My AM 740 experience (see here) has left me wondering about Glenn Gould and Toronto radio. Did he listen perhaps to "Pet" Clark on CHWO? I've found nothing to suggest that he did, but I did find an interesting Gould story while looking:
One woman that knew him believes the mystery is impenetrable even 15 years after his death. Marilyn Kecskes has been the superintendent of 110 St. Clair Ave. West since 1973. She first met Gould on the elevator when he was wearing gloves and covering his face with a handkerchief for fear of catching her germs. Kecskes said she had never met anyone like him: a maverick and eccentric who was also a raging hypochondriac. She knew he was special, too, because his mailbox was the only one that had been tampered with. Someone had once tried to force it open in hope of getting a bit of his mail.I found this article quoted in "A Glenn Gould Tour of Toronto and Area," compiled by Michael Davidson. The Globe and Mail online archives go back only to 2002, so it's especially fortunate that Michael Davidson has given this story (which I've seen nowhere else) a life online.
Kecskes took the elevator to the top floor of this still stylish Art Deco building. Gould, she said, was messy ("orange juice and milk cartons everywhere"), and intensely private (he fired his cleaning lady of about five years "because she liked to gossip about him"). Kecskes added that he covered his bedroom window with a bookcase, that he was a terrible driver who frequently drove his big Lincoln Continental into one of the concrete pillars in the downstairs parking lot and that he disliked intrusions. "Once he called me on the telephone," she said with a smile, "'There's someone knocking on my door. Could you see what they want?' Imagine!"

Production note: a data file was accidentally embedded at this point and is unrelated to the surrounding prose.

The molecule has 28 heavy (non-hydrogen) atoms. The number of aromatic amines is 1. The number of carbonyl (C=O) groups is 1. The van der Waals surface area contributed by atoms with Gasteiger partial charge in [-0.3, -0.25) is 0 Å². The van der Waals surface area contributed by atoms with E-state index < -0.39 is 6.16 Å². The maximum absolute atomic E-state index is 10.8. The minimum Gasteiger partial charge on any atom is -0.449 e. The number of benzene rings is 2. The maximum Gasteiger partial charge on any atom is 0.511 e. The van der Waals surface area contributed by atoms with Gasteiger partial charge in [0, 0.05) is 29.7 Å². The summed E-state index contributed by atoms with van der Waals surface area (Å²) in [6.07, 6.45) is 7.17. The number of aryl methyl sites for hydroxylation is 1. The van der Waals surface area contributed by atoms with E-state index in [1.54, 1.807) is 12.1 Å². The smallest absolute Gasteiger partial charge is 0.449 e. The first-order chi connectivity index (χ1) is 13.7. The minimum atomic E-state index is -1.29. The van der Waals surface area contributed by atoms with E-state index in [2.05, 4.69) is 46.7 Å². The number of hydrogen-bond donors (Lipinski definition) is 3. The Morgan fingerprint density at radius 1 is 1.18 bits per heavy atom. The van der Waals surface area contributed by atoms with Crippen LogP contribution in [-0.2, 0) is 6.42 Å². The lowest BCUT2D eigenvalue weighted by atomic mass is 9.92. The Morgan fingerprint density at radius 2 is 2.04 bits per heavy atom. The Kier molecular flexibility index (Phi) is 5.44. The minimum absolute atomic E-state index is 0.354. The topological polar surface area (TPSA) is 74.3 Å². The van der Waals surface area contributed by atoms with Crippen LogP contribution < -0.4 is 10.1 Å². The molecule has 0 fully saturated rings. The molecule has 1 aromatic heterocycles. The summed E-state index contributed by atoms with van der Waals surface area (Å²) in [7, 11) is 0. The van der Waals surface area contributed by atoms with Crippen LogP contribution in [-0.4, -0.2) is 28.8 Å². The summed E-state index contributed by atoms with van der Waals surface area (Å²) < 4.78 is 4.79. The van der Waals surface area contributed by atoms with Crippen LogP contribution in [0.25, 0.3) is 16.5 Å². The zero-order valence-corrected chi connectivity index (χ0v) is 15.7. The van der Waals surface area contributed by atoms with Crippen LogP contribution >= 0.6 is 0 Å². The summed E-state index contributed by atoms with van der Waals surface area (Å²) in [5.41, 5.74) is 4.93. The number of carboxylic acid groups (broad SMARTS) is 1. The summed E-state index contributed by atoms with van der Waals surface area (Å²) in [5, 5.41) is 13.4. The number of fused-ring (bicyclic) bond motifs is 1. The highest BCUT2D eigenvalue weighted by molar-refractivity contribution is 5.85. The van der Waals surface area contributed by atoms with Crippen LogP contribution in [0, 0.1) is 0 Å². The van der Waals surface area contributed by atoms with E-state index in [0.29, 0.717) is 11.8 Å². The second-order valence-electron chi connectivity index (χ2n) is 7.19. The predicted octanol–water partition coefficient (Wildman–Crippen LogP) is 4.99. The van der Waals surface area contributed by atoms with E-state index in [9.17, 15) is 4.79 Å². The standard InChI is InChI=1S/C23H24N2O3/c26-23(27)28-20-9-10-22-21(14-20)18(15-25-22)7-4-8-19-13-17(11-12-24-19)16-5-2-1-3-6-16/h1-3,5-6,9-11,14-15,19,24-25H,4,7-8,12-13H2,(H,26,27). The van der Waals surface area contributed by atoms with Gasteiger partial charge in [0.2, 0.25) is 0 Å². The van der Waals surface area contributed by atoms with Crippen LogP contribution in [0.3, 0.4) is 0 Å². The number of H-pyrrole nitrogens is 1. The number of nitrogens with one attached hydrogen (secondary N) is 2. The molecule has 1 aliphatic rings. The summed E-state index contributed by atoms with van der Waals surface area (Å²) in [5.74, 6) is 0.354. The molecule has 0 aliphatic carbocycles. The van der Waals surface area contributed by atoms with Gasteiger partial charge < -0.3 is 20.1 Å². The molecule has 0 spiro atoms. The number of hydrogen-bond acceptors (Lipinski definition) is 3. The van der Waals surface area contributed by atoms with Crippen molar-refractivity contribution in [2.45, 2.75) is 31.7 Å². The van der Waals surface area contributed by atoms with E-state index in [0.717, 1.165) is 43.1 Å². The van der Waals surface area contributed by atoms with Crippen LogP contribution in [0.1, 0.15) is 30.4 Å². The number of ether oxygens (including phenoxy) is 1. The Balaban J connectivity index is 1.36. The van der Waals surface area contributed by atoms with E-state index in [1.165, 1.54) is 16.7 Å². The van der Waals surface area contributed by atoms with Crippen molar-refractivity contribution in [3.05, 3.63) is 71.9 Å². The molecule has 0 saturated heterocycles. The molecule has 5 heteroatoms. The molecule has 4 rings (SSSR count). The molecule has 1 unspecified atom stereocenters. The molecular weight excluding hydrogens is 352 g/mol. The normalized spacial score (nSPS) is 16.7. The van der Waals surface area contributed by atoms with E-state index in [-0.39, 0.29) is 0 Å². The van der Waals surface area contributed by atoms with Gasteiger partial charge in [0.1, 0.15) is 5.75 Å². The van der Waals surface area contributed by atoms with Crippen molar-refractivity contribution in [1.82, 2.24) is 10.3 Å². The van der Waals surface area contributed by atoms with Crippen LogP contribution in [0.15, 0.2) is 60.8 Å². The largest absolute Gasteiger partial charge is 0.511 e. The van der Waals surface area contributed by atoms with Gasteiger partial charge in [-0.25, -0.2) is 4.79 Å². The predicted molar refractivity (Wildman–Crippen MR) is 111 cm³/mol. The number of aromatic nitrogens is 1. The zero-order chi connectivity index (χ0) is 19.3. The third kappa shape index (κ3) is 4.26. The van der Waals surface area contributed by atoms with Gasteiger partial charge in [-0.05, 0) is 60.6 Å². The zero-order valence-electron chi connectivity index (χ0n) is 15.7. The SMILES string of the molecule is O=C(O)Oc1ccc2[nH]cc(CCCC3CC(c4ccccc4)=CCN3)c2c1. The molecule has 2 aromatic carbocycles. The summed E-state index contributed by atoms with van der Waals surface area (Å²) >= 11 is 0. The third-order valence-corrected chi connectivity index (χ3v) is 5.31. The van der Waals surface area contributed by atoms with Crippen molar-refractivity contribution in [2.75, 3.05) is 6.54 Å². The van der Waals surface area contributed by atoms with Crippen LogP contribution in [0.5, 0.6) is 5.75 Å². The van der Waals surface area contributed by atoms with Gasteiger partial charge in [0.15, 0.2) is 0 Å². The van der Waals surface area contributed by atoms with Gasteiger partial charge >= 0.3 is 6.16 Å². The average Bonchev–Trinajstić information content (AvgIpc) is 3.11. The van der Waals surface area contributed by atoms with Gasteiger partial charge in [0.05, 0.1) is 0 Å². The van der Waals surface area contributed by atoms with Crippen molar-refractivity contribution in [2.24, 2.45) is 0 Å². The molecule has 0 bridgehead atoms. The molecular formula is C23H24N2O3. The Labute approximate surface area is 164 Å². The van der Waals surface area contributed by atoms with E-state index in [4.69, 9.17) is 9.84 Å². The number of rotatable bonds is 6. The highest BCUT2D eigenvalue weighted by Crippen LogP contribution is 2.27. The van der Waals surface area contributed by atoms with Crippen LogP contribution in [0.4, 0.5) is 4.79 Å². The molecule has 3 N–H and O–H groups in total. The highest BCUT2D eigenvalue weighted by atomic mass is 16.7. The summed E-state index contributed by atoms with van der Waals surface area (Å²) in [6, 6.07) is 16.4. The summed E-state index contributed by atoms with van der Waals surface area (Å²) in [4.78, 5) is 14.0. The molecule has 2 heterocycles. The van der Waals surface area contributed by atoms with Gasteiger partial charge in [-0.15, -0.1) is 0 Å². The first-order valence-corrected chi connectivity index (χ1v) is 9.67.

When the elevator stopped, Kecskes opened the heavy doors next to what was once Gould's apartment and mounted the stairs to the roof. She pointed to what used to be his window. "I used to sit up here, after I had done my cleaning, and I would listen to him play all night long," confessed Kecskes, blushing at the memory. "He never knew I was up here, or else he would have been angry with me, I suppose, but I had the moon and the stars and his music and there was nothing more beautiful."
From Deirdre Kelly, "The Gould Rush" (The Globe and Mail, September 20, 1997).
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